The EO trend is here to stay, so better get informed – knowledge is power when it comes to EOs!
WHEN CAN I USE ESSENTIAL OILS?
When it comes to using essential oils during pregnancy:
Skip the First Trimester Altogether – no EOs
Second + Third Trimester, Breastfeeding – pick your EOs carefully
Source: Mayo Clinic
Just like EOs’ actives can pass through the layers of skin, some essential oil components may pass into the bloodstream all the way to the placenta (or breastmilk while breastfeeding) where they could affect the growing baby and its development. There is still a lot to learn on how essential oils might impact pregnancy. There is very little scientific data about the specific (cellular and molecular) mechanisms of EOs, so better safe than sorry.
THE BEST ESSENTIAL OILS FOR PREGNANCY
As long as your pregnancy is going well, the following essential oils are regarded as generally safe by the scientific community when used as recommended, during the 2nd and 3rd trimesters:
The International Federation of Professional Aromatherapists has created guidelines on using essential oils safely when pregnant. They recommend limiting EO use to two most common way of administration: inhalation and topical.
It is best to AVOID INGESTING essential oils until you are done breastfeeding.
Pregnancy brings on many side effects, and a common one is a heightened sense of smell. You may love some scents and absolutely hate others, so choose an oil that is not only safe, but isn’t overbearing for you. Inhalation using a diffuser can be especially effective for pregnant women suffering from nausea and sleep issues. If you have a diffuser, make sure you’re following safe diffusion guidelines, as per the manufacturer’s recommendations.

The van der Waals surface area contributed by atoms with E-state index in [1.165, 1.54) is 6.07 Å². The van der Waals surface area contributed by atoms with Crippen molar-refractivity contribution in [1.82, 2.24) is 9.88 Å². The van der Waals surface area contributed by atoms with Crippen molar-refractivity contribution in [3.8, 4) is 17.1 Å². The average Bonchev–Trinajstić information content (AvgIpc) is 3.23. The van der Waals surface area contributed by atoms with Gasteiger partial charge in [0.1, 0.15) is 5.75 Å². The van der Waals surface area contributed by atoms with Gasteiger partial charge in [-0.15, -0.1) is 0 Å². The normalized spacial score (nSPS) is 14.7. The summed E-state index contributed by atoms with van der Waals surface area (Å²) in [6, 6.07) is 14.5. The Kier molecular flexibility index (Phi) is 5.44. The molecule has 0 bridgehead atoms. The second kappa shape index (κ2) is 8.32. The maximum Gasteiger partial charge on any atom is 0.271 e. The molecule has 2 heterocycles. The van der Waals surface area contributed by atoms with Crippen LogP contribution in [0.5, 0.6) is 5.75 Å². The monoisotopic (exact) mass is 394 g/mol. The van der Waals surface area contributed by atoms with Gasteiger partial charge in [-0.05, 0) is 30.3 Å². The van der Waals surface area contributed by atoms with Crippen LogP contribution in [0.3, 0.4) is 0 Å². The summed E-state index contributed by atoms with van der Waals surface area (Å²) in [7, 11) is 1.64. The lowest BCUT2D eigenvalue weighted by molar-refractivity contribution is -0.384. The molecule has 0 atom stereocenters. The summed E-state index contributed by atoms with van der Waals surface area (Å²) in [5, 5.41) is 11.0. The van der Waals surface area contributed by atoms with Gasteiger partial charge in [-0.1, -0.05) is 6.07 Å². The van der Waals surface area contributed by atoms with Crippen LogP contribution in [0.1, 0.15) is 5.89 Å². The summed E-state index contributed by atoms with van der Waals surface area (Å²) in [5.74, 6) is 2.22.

PREGNANCY-SAFE ESSENTIAL OILS + OPTIMAL USES
Essential Oils for nausea and morning sickness:
Essential Oils for calmness and to reduce anxiety
Essential Oils to Clear Sinuses
Essential Oils to reduce Swelling and Water Retention
Essential Oils for Heartburn
Essential Oils for Energizing
Your skin may be even more sensitive when you’re pregnant, so diluting EOs is especially important to avoid irritation. Never apply pure essential oils directly on the skin while pregnant. Use 3-4 drops of essential oil for every ounce (30ml) of your favorite base (oil, lotion or moisturizer).
Essential Oils to prevent Stretch marks:
Essential Oils to promote Sleep:
ESSENTIAL OILS TO AVOID DURING PREGNANCY
Essential oils are highly concentrated, and have various levels of toxicity when not used properly. Don’t assume it’s safe because it’s natural, and be aware that not all essential oil companies test their oils for quality.
The medical literature reports that some essential oils appear to interfere with hormone behavior in the cells, and scientists suspect that some EOs may work as endocrine disruptors. Some EOs can also interact with medications, or cause an allergic or toxic reaction. Others can make your skin more sensitive to the sun, provoke skin rashes, allergies, racing heart, vomiting, seizure and even contractions. Essential oils can be powerful, so it’s better to be extra-uber-ultra safe than sorry.
The following ESSENTIAL OILS are believed to be UNSAFE for use during pregnancy:
Camphor (brown or yellow)
Clove (bud, leaf or stem)
Parsley (large doses)
Thyme red (large doses)
SKINSCIENCE’S GUIDELINES FOR USE OF ESSENTIAL OILS DURING PREGNANCY
Do not use EOs during your the 1st trimester of your pregnancy.
Some EOs can be used during the 2nd and 3rd trimester.
Never ingest EOs (even diluted) during pregnancy and lactation (breastfeeding)
The best ways to use EOs during pregnancy and lactation is topically and by using a diffuser.
When using a diffuser, only use it for 10-15 minutes at a time, for a maximum of 3 times per day.
When used topically – less is more when it comes to EOs. Always dilute a few drops (3-4) in a carrier oil (30ml of grapeseed, coconut, olive or almond oil).
Avoid using absolutes.
NEVER add essential oils to the birthing pool.
Only use EOs that are approved by your doctor.